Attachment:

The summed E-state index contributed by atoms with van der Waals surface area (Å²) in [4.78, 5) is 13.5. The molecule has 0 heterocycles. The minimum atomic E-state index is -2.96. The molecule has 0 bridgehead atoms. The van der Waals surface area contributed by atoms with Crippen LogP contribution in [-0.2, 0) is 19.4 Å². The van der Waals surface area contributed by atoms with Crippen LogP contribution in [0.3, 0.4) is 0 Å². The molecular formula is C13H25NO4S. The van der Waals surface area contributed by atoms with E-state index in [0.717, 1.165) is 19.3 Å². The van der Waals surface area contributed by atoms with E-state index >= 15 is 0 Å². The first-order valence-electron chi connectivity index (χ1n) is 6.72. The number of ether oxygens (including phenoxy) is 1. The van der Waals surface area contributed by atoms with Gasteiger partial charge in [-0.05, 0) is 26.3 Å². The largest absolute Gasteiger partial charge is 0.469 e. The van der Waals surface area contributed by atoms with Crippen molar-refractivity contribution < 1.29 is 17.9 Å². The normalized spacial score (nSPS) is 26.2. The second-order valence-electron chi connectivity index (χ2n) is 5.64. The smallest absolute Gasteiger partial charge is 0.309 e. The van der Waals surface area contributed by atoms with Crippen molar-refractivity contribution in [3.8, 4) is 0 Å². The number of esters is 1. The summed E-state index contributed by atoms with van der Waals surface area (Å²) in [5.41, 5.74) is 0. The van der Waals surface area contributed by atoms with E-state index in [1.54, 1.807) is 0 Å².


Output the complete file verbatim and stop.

The summed E-state index contributed by atoms with van der Waals surface area (Å²) in [4.78, 5) is 13.5. The molecule has 0 heterocycles. The minimum atomic E-state index is -2.96. The molecule has 0 bridgehead atoms. The van der Waals surface area contributed by atoms with Crippen LogP contribution in [-0.2, 0) is 19.4 Å². The van der Waals surface area contributed by atoms with Crippen LogP contribution in [0.3, 0.4) is 0 Å². The molecular formula is C13H25NO4S. The van der Waals surface area contributed by atoms with E-state index in [0.717, 1.165) is 19.3 Å². The van der Waals surface area contributed by atoms with E-state index >= 15 is 0 Å². The first-order valence-electron chi connectivity index (χ1n) is 6.72. The number of ether oxygens (including phenoxy) is 1. The van der Waals surface area contributed by atoms with Gasteiger partial charge in [-0.05, 0) is 26.3 Å². The largest absolute Gasteiger partial charge is 0.469 e. The van der Waals surface area contributed by atoms with Crippen molar-refractivity contribution < 1.29 is 17.9 Å². The normalized spacial score (nSPS) is 26.2. The second-order valence-electron chi connectivity index (χ2n) is 5.64. The smallest absolute Gasteiger partial charge is 0.309 e. The van der Waals surface area contributed by atoms with Crippen molar-refractivity contribution in [3.8, 4) is 0 Å². The number of esters is 1. The summed E-state index contributed by atoms with van der Waals surface area (Å²) in [5.41, 5.74) is 0. The van der Waals surface area contributed by atoms with E-state index in [1.54, 1.807) is 0 Å².